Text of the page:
October 06, 2008A 419er Overloads Hook with Bait
You've seen the typical 419 letter: Someone died a horrible accidental death in Africa, and left millions without an heir.
You've seen the typical 419 lottery letter: Your email address was picked at random to be the winner of a multi-million (dollars/pounds/euros) prize.
Today I saw a hybrid—not only of these two scams, but a further scam-de-scam-scam on the scam. The 419er's story has more layers than an onion.
The sender identifies himself as follows:
FROM: MR. EMMANUEL.U.EMERUEM
FOREIGN PAYMENT PROCESSING UNIT,
UNION BANK NIG. PLC
Our Ref: UBN/IRD/UBX/021/07
I'm omitting the telephone number and email address—the only two pieces of information that are real. When I saw the sender's name, I did a "redrum" check to see if he was at least trying to play a clever trick. I think I gave him too much credit.
The body of the message is overlong (and in all capital letters), so I'll peel the layers for you one by one.
A bunch of American contractors/philanthropists (?) and their families died in a bomb blast a few years ago (obligatory link to a 2003 BBC News item included for good measure). Despite a desperate search, no heirs could be found, and $4.7 million is sitting in a Nigerian bank.
The President-elect of Nigeria wants to "salvage the image" [lower-cased for your protection] and "restore the international relationship" of Nigeria. This magnanimous president directed the Nigerian bank to conduct "an electronic computer random ballot system for all emails [sic] users drawn from over emails [sic] address [sic] of individual [sic] and companies from Africa, America, Europe and Asia." [sick] Wouldn't ya know it, my email address was picked as the lucky winner! I am advised to "donate to some motherless or orphanage homes to help the less prevelages. [sic] It is mainly for the upliftment [sic] of human growth." (Not to be mistaken for human growth hormone spam.)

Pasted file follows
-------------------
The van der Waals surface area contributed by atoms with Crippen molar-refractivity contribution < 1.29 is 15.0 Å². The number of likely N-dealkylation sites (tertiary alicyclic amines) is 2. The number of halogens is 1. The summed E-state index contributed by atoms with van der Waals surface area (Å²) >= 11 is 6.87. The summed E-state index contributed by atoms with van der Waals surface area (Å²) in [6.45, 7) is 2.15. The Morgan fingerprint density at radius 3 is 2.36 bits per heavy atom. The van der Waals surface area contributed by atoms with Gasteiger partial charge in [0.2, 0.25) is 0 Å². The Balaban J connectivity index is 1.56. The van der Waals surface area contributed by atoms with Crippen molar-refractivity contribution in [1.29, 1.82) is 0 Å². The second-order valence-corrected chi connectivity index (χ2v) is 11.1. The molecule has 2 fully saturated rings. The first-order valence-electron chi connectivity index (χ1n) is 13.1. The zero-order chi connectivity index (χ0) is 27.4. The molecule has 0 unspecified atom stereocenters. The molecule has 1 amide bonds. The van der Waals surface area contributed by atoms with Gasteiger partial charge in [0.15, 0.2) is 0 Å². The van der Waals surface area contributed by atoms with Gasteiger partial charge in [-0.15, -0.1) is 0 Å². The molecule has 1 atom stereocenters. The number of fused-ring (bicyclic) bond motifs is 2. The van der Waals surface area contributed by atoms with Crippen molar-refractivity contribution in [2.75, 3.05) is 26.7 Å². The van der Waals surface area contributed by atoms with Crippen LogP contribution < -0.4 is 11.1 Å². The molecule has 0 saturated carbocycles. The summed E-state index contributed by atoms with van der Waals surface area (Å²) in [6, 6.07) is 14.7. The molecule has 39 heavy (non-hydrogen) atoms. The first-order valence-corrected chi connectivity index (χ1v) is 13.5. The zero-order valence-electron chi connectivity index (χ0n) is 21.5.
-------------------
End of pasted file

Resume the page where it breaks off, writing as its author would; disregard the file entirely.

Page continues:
Lest I dawdle in claiming the winning prize, Mr. Redrum then reveals that "a woman with British passport came to my office few days ago with a letter, claiming to be your true representative." OMFG!! Someone's trying to cheat me out of my prize! "If we do not hear from you within the next three working days from today the fund will be remitted to Mrs. Susan Barker and this bank will not be held responsible and this our email communication shall be our evidence against you in case of any scandal or law action by you against the management of this bank."
Holy crap, that's a lot of bait on the hook. It's like the kid who uses up too much material to explain missing homework: "A burglar stole our dog who ate my essay after a plumbing leak soaked my backpack."
Because some people still fall for 419 schemes, this tall tale will certainly get those types of folks to act. Even if they're not sure about the "prize" money, they may be concerned that someone is going around Africa claiming to represent the recipient. Except that the sender doesn't have a clue who the recipient is—"ATTENTION DEAR FRIEND"—and there is no one making such claims. Anyone foolish enough to contact this guy by email or especially by phone is treading dangerously close to being conned by very convincing crooks, and taken for big bucks.Posted on October 06, 2008 at 12:23 PM